Ruxin, a Columbia University professor, is not your typical academic. He has chosen Rwanda as his home and his classroom. According to the New York Times’ Nicholas Kristof blog, he is also not your average ‘mud-between-the-toes’ aid worker.
Prof. Josh Ruxin is a rare blend of these things and more, and he is currently focusing his skills on partnering with the Government of Rwanda on improving health systems management and helping to crush the vicious effects of poverty through a number of projects.
As a development expert, Prof. Ruxin is quick to point out that it is time to look closely at Rwanda, for ‘hope and instruction’. He contends that, ‘In many respects, Rwanda was abandoned after its 1994 genocide. Outside observers assumed that it would soon plunge back into chaos.
Rwanda is a crucible of sorts: having resurrected itself after the genocide, it has steadily demonstrated that a sub-Saharan country that falls down can rise again.
In spite of the extraordinary challenges the country faces – it may well grow to be a great success story that points the way for other countries to follow’.
That’s why after years of working with Rwanda, he decided to leave New York City three years ago with his family and move here.
Josh closed up his projects in other countries to focus all his efforts on Rwanda. He says, ‘What has been most striking about working in Rwanda is the relative lack of corruption and the speed with which donor funds can be converted to meaningful results.’
Ruxin believes that the most critical challenge for Rwanda is to ensure that Rwandans are always in the driver’s seat. The Millennium Villages Project, a poverty-alleviation program that he started in 2006, is completely led by a Rwandan team.
The Access Project, a public health management program that he started in 2002, is also led by Rwandans.
Ruxin said, “I’m here to draw attention to the great work that can be achieved by Rwanda, but ultimately progress comes down to the will and ability of the Rwandan people.”
The Millennium Villages Project
The Millennium Villages Project is a multi-country program that seeks to end extreme poverty by providing affordable and science-based solutions to help people lift themselves out of extreme poverty.
Ruxin said: ‘By investing in health, food production, education, access to clean water, and essential infrastructure, these community-led interventions will enable impoverished villages to escape extreme poverty once and for all. Once these communities get a foothold on the bottom rung of the development ladder they can propel themselves on a path of self-sustaining economic growth’, he said.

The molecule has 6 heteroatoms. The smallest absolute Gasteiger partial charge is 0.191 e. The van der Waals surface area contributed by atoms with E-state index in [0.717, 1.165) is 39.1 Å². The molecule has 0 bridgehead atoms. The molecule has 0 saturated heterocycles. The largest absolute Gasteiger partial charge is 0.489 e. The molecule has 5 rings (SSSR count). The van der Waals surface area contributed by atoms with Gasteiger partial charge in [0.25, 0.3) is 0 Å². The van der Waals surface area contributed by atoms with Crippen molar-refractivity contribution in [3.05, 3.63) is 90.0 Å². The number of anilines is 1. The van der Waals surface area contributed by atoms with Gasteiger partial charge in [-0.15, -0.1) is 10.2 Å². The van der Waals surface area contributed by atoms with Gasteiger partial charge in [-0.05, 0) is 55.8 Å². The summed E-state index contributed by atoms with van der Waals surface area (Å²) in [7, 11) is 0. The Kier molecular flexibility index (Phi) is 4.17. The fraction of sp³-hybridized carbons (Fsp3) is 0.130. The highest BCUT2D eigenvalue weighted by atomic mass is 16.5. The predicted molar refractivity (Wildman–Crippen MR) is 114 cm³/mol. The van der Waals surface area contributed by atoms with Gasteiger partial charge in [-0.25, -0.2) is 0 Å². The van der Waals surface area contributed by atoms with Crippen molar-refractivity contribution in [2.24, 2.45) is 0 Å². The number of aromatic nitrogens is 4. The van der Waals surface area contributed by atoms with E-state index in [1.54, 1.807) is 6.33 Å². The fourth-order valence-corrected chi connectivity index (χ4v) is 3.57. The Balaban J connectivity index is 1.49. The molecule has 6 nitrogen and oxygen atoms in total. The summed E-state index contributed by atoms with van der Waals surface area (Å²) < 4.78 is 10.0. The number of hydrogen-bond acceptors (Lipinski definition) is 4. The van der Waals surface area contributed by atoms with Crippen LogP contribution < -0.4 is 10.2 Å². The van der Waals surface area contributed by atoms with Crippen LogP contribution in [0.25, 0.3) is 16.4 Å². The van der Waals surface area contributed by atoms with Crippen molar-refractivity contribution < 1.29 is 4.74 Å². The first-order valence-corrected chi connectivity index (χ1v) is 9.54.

The Millennium Village cluster in Rwanda was chosen by the Government of Rwanda in 2005 to be based in Mayange, a sector of Bugesera District located about 40 km south of Kigali.
The area suffers from sporadic rainfall and declining soil fertility, leading to endemic poverty, illness, and a lack of economic opportunity.
In just a two and a half years, Mayange is transformed. Absolute poverty has declined dramatically and businesses and cooperatives are sprouting up everywhere.
The Access Project
The Access Project began its work in Rwanda in 2003 and today works in six districts in Rwanda. It The Access Project provides guidance to the health centers in ten key management domains, including drug procurement, performance-based financing, pharmacy management and human resource management.
Access has improved infrastructure and general organiszation by ensuring health centers treat more patients efficiently by reducing wait times, organiszing staff schedules, creating procurement systems, and making improvements to the physical space and organiszation of the facility.
Barriers to health care were removed by providing support to mutuelle staff (national health scheme), replacing the existing paper-based management system, and installing webcams for membership pictures.
Since Access started its work, financial management with QuickBooks, software introduced by the Access Project, has enabled health centers to improve their financial systems, and as a result properly account for money and leverage other donor resources.
Ruxin believes that the key for Rwanda’s future lies with new business and investment. To that end, he is starting new initiatives to create and attract both in the country.
In 2009, we’ll be heading out into the field to discuss his work with community leaders and civil servants in Bugesera District.